Inside AJHG: A Chat with Tychele Turner

Posted By: Sara Cullinan, PhD, Deputy Editor, AJHG

Each month, the editors of The American Journal of Human Genetics interview an author of a recently published paper. This month we check in with Tychele Turner to discuss her paper “Sex-based analysis of de novo variants in neurodevelopmental disorders.”

Tychele Turner, PhD (courtesy Dr. Turner)

AJHG: What prompted you to start working on this project? 

Tychele: Since my early graduate studies, I have been interested in understanding the etiology of autism, and in particular, I have been intrigued by the observed sex bias in autism. It has been well established that there are more males (~80% of individuals with autism) than females with autism. Over the past ten years, evidence has been accumulating for a “female-protective effect” whereby females with autism more often than males with autism have variants of interest that are rare variants of large effect.

During my postdoctoral work with Dr. Evan Eichler, I received an Autism Science Foundation fellowship to further explore this effect. While many groups had focused on a pooled male and female approach, we chose to look at it in reverse, in the thousands of sequenced parent-child trios with neurodevelopmental disorders that have been published to date and are now in our de novo variant database. The greatest reason we began to work on this project is because sex bias is a common feature of many disorders and we want to help to determine why this occurs so as to inform future studies into the genetic architecture of human disease.

AJHG: What about this paper/project most excites you? 

Tychele:  One of my favorite aspects of the paper is that we utilized a discovery/replication cohort approach to identify genes with significant excess in neurodevelopmental disorders. While this has been a common approach in genome-wide association studies it has been uncommon in studies of de novo variants. This was very helpful to us in identifying genes of high confidence. Related to this, as a person who enjoys thinking about numbers, I was excited that we were able to study so many sequenced parent-child trios from the literature (~9,000 families and ~27,000 individuals) as a discovery cohort.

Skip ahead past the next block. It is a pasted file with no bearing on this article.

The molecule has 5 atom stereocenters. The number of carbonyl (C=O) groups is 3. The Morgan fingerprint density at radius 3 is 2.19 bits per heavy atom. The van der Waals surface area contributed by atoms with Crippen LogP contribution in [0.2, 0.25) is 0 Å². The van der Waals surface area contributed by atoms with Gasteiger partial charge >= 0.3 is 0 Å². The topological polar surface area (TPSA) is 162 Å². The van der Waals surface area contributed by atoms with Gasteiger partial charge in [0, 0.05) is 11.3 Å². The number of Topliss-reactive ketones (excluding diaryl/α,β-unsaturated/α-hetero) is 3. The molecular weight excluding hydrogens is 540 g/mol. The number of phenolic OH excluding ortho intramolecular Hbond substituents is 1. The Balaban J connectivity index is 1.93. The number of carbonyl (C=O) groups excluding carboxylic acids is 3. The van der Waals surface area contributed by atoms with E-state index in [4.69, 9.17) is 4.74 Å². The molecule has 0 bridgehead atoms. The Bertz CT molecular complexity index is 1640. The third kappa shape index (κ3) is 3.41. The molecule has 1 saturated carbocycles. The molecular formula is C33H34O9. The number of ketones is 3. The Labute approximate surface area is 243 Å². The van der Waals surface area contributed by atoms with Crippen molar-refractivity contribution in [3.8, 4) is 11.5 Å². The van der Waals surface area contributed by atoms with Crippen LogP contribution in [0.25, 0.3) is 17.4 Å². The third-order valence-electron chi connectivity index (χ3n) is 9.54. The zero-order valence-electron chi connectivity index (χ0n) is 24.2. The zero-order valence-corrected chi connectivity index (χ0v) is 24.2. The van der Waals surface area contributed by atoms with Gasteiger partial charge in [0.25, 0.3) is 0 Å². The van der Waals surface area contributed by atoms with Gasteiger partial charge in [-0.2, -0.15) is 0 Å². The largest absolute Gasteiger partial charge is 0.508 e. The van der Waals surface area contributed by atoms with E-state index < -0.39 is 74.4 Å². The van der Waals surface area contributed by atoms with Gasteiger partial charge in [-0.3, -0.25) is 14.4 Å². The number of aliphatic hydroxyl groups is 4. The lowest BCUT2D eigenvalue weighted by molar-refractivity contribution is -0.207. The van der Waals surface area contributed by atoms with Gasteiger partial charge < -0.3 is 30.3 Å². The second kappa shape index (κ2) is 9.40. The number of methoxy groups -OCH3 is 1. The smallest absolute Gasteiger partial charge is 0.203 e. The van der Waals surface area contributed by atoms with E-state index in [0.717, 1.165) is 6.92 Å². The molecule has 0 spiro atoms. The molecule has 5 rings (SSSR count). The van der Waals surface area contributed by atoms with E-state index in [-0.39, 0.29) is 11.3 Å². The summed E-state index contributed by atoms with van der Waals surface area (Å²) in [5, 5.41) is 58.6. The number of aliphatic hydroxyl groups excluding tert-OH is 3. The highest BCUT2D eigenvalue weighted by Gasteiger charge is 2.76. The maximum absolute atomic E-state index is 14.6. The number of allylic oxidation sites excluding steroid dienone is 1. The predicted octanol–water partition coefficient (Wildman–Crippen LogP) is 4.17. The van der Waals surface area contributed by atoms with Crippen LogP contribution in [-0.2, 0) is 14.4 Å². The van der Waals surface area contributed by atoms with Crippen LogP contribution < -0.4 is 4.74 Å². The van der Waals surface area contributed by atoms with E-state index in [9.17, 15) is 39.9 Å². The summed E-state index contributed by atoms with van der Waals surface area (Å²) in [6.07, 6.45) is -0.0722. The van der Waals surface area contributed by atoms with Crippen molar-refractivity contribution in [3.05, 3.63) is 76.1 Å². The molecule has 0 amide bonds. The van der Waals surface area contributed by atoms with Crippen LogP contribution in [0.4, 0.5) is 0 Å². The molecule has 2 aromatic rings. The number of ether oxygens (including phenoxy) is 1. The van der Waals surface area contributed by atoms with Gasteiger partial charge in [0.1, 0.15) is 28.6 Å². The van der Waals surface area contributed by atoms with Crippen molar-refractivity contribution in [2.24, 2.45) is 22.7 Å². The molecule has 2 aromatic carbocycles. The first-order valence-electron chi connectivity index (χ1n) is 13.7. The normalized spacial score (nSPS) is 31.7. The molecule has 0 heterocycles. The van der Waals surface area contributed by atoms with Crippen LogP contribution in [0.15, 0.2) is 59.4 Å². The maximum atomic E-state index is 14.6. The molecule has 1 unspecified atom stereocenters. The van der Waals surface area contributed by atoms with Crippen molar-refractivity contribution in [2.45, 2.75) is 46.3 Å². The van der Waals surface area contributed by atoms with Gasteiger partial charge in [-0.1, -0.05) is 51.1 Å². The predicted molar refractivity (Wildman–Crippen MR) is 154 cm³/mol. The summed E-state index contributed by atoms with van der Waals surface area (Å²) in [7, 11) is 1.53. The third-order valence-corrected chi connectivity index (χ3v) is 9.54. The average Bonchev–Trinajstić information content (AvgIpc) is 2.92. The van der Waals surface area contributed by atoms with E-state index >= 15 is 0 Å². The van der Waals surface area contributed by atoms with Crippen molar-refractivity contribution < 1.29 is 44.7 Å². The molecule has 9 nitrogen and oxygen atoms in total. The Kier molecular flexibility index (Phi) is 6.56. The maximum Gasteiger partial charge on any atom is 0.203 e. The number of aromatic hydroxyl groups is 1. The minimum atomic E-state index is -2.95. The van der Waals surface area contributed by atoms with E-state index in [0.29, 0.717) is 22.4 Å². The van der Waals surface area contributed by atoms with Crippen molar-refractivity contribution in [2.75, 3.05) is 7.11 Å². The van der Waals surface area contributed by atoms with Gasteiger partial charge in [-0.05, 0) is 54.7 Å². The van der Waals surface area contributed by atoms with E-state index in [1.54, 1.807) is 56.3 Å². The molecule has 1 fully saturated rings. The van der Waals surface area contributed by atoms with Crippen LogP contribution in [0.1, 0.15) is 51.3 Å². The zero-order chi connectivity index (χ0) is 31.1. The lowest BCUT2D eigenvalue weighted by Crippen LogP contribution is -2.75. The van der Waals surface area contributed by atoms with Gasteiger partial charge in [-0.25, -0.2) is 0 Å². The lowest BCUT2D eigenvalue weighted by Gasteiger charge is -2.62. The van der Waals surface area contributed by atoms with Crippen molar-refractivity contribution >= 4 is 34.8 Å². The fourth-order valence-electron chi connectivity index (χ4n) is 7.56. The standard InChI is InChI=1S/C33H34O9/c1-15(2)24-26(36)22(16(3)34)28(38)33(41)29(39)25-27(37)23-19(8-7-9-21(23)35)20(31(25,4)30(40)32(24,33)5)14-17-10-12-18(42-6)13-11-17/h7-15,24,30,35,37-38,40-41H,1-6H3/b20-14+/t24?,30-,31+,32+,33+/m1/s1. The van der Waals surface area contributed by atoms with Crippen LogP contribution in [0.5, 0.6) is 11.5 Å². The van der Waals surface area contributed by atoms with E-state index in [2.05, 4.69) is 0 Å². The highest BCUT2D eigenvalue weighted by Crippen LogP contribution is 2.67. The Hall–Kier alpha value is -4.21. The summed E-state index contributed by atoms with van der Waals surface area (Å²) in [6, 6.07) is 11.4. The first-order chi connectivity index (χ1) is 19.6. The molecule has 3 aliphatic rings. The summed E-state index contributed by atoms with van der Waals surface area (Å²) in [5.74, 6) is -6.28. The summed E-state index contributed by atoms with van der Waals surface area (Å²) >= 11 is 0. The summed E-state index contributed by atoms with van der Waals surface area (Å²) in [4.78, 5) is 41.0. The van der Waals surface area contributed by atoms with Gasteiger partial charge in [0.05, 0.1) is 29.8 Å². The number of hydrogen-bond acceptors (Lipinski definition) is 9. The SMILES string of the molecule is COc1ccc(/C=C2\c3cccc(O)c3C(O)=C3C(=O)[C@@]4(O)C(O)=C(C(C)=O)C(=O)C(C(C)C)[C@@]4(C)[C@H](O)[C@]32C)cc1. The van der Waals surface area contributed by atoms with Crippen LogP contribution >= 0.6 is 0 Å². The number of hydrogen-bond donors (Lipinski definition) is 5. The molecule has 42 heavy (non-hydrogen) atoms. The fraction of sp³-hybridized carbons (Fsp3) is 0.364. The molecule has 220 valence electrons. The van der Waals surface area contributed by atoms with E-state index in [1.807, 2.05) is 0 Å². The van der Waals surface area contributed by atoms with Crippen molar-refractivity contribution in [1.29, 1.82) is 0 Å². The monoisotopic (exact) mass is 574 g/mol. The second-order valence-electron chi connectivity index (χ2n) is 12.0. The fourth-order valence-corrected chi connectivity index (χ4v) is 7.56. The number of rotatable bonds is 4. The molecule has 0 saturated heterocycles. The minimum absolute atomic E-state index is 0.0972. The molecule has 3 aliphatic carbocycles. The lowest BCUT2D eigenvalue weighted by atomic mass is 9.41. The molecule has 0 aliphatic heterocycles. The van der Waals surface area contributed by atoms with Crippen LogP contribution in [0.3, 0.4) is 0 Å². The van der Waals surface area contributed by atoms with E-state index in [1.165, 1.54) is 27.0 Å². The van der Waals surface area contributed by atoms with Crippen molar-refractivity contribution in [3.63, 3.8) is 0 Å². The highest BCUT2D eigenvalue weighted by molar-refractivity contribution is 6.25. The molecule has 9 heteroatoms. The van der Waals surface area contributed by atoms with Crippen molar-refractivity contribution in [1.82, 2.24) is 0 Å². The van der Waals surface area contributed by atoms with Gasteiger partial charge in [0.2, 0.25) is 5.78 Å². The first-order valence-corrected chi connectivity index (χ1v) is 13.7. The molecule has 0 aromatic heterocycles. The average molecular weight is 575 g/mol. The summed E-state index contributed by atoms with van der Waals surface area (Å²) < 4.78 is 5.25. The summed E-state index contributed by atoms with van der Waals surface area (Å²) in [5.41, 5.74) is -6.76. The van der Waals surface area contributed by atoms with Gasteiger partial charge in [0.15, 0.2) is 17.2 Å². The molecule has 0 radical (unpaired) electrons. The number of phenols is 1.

This highlights a real benefit of data sharing in our genetics community. In addition, we were beyond grateful to GeneDx for providing us with replication data (~19,000 families and ~57,000 individuals) for the genes we initially identified as significant in our discovery cohort.

Since we were determined to find out if there were differences in gene discovery in males and females and the possible genes that could be sex-biased, we found it was critical to have this two-stage (discovery and replication cohort) analysis. Probably the most striking result in the paper, to me, was that our gene discovery in ~3,000 females was similar to our discovery in ~6,000 males and that the X chromosome genes reaching significance were only found in females.

AJHG: Thinking about the bigger picture, what implications do you see from this work for the larger human genetics community?

Tychele: There are a few implications of this study for the human genetics community. It provides lessons learned about the sex bias in human disease and also emphasizes why the NIH has generated policy around the inclusion of sex as a biological variable. While our study focuses on neurodevelopmental disorders, we think the findings provide insight into other phenotypes as well. Our study highlights the importance of studying the rarer class (in autism it is females) to identify rare variants of large effect.

First, we find that study of the rarer class enables greater gene discovery and in studies where funding or sample sizes are limiting, it may be beneficial to prioritize the rarer class individuals. Second, we show that there are a few genes that are significant in only one sex and those genes primarily reside on the X chromosome. Third, we find that the genes we discovered converged to one network involved in chromatin biology.

When you look at the gene set, surviving replication, you realize that they could have almost all been identified by only focusing on females. This suggests that useful biological insights can be derived from a study of the rarer class. There is much work that remains in understanding how sex bias occurs in disease, but we think this study provides one way to think about this issue.

AJHG: What advice do you have for trainees/young scientists?

Tychele: Remember that all scientists struggle from time to time, and that even when you think you know how someone’s career has gone, you often do not know the struggles they have faced. Find a good network of mentors both inside and outside of your department. Most importantly, if there is something you are passionate about scientifically, pursue it. There’s no limit to what you can do, and you never know when or where the next great scientific breakthrough will be!

AJHG: And for fun, tell us something about your life outside of the lab.

Tychele: One of my favorite things to do outside the lab is to read books from the library. It is fun to take some time to “go on adventures” through literature, and you don’t even have to leave “home”. I also enjoy spending time with my family in Michigan.

Tychele Turner, PhD, is an Assistant Professor in the Department of Genetics at Washington University School of Medicine. She has been a member of ASHG since 2013.

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